Running an ultra trail race had always been a goal of mine. For years I had wanted to do it — run a 50-kilometer or 31-mile race — but something always got in the way or I felt like I just didn’t have enough time for training. Because, let’s be honest, running more than a marathon requires some dedication, no matter what your goal may be.
But this year I decided no more excuses. I was going to do it. I was going to run my first ultra trail race.
So I found a race that looked fun, signed up, paid a decent amount of money (races aren’t cheap) and start creating a rough training plan. Soon enough my weeks consisted of a lot of trail running, at least one long run (which by the end was in the 20+ mile range) and one longer bike ride.
During this period I figured a lot out about my body, my mental fortitude and just what it really takes to train and race such a long distance. Below you will find 11 of the biggest lessons I learned during my ultra training and racing.
\\ 5 Things I Learned Training For My First Ultra Trail Race
1 | YOU WILL BE VERY TIRED.
This one (weirdly) surprised me. I found that I was just exhausted most of the time — especially once I really started to build up my mileage. It got to the point where I had to plan my long runs to be done on a day when I could just do absolutely nothing afterward because I knew that I would have zero energy to get anything accomplished.
During your training, really try to get as much sleep as possible in order to help your body recover.
2 | NUTRITION IS AS IMPORTANT AS YOUR TRAINING.
This was another thing I didn’t really think about before I started training for my first ultra race. While I have been a runner for many years, I never really took my nutrition and eating habits too seriously. I always ate what I wanted and felt like that was good enough. Well, now I feel like if there is one thing that is important, it is to know what exactly is going into your body and what you might be lacking.
I don’t like counting calories but I did start focusing on my protein intake and it didn’t take me long to realize that I wasn’t eating enough (though I should have probably known when I randomly started craving bacon and hamburgers…). When training for a longer distance, really try to meet your daily nutritional needs and focus on getting in good, solid healthy food.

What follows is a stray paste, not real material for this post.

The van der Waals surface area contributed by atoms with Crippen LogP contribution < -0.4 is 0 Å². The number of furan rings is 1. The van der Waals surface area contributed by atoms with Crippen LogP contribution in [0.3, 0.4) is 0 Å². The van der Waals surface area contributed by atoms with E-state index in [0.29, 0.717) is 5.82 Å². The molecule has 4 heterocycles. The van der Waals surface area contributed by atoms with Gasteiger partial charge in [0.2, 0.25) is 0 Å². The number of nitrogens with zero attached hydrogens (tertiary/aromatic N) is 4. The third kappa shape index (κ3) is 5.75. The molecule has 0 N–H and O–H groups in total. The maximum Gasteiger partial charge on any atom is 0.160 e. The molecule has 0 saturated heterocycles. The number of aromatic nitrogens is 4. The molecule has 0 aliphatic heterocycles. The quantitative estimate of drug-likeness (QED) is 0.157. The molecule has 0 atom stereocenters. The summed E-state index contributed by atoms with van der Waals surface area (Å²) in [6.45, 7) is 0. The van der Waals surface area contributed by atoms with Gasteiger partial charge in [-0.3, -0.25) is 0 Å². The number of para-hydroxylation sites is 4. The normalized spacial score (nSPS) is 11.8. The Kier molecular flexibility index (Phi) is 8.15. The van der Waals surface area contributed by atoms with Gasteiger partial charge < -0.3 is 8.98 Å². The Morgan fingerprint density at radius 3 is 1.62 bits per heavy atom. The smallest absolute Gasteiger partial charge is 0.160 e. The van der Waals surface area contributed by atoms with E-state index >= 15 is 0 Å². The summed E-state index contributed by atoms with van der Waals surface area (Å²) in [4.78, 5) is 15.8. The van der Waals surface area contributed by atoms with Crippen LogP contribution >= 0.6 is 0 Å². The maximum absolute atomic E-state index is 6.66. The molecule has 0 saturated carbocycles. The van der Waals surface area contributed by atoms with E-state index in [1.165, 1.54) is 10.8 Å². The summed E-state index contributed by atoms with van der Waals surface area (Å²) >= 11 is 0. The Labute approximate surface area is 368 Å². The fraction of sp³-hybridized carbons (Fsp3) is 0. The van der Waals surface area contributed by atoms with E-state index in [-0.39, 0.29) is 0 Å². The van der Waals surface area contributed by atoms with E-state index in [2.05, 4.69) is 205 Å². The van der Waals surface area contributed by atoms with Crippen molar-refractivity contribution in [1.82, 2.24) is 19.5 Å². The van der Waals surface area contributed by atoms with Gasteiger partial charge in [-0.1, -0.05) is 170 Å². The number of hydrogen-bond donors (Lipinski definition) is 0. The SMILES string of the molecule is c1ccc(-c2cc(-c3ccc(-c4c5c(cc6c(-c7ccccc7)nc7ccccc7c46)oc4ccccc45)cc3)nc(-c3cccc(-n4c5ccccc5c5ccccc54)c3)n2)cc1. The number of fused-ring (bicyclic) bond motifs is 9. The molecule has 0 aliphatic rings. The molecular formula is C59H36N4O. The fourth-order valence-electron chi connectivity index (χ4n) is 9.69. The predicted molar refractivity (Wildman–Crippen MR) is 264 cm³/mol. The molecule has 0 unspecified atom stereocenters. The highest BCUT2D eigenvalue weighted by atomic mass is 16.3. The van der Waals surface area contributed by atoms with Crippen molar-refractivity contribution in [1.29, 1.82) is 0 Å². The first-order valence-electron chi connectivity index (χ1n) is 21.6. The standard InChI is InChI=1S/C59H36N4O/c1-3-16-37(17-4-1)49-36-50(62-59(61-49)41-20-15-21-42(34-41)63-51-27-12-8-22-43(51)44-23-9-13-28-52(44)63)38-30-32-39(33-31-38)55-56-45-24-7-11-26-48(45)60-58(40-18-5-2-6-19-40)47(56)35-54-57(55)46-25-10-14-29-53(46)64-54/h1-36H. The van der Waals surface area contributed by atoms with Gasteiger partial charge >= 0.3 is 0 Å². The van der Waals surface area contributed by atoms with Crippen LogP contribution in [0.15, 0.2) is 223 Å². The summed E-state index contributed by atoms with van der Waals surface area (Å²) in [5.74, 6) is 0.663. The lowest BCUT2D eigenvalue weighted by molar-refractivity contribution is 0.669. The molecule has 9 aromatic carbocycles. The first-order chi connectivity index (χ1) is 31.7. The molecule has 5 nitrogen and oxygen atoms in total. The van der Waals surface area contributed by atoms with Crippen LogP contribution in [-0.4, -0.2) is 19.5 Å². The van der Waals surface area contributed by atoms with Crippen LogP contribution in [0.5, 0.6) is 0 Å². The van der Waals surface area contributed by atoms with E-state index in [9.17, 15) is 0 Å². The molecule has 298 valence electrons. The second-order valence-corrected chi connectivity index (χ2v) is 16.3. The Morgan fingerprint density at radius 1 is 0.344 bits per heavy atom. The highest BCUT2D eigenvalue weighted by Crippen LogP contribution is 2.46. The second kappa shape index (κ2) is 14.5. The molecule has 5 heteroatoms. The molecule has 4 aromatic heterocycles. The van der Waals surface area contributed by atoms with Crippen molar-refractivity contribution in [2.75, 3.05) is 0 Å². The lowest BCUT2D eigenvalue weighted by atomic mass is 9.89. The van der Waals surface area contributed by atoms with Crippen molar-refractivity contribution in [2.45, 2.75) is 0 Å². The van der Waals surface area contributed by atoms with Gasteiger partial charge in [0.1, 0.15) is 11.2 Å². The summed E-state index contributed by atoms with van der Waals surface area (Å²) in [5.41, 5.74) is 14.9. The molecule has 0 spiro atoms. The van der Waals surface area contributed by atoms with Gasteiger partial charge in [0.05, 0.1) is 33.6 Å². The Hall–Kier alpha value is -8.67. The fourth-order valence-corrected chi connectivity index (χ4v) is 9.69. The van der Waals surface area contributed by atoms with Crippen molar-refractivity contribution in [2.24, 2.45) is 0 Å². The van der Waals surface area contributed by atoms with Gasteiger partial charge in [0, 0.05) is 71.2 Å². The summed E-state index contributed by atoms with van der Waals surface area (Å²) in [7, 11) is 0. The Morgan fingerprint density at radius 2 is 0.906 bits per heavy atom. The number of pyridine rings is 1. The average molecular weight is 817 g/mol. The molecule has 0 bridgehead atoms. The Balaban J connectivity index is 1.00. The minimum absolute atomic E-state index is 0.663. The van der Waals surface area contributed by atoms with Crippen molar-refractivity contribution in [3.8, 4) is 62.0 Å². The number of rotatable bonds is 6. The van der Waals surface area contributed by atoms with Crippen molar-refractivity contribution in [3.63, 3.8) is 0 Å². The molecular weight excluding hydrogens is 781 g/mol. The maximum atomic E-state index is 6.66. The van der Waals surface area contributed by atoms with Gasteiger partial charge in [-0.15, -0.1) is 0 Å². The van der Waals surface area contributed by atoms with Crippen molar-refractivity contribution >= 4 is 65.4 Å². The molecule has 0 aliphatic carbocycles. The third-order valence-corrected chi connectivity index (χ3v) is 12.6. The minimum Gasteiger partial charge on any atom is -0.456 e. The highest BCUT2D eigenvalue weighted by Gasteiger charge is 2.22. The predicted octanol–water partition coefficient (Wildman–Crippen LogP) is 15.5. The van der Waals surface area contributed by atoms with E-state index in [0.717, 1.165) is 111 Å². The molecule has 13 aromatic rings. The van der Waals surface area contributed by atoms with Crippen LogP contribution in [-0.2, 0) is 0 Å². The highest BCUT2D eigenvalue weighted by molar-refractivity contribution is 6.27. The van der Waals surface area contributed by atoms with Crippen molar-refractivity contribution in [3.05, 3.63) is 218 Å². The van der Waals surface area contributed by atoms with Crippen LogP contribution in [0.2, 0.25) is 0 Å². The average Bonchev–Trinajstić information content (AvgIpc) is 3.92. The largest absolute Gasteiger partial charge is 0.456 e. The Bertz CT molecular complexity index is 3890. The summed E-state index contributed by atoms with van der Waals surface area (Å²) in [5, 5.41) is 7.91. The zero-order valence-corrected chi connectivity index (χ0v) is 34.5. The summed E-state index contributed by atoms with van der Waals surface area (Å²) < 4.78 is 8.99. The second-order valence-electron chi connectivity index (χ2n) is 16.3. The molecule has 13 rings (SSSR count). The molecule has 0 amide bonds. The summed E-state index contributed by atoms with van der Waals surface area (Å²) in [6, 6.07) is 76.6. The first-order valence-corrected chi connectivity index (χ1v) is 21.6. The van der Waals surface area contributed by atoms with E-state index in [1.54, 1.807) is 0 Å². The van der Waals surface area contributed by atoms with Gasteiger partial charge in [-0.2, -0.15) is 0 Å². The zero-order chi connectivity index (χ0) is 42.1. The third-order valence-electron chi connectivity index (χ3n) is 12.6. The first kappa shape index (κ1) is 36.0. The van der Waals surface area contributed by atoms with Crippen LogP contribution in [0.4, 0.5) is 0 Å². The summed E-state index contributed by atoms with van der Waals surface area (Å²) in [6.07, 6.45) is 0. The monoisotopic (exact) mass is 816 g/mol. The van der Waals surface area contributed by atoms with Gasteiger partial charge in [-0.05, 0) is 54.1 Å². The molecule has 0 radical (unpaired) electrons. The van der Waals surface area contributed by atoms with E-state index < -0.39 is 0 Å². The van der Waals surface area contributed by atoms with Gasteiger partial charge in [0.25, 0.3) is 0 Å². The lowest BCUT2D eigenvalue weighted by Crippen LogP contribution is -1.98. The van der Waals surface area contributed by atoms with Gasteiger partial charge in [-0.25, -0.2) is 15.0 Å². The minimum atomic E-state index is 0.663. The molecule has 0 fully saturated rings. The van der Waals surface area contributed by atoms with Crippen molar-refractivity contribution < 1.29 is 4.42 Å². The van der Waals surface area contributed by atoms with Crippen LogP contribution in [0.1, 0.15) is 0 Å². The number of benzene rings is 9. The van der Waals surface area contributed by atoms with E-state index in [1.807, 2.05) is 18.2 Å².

💬 INSIDER TIP: but also… eat whatever sounds great to you. Craving ice cream? Go for it. Pizza? Yessss. Listen to what your body wants and enjoy life.
3 | LISTEN TO YOUR BODY.
Running is hard on the body, it just is. So if something starts to hurt, stretch it, ice it and maybe take a day or two off. Remember, an ultra is a marathon (well, actually more but you get the idea) NOT a sprint. Taking one day off to help a small pain get better is going to be so much better in the long run for eventually that small pain could become a much bigger problem.
4 | HAVE AT LEAST 1 TRAINING RUN MIMIC YOUR RACE.
This can include wearing the same clothes you plan to race in, bringing the same gear with you (like your backpack, snacks, etc.) and even running at the same time as when the race is planned to start. Think of one of your long runs as a trial run to work out kinks that might pop up. I know when I did this on one of my last long training runs, I realized that the shirt I planned to wear ended up starting to rub wrong after about 20 miles. I was so glad I felt that discomfort on just a training run instead of on race day.
5 | DON’T TAKE YOUR TRAINING TOO SERIOUSLY.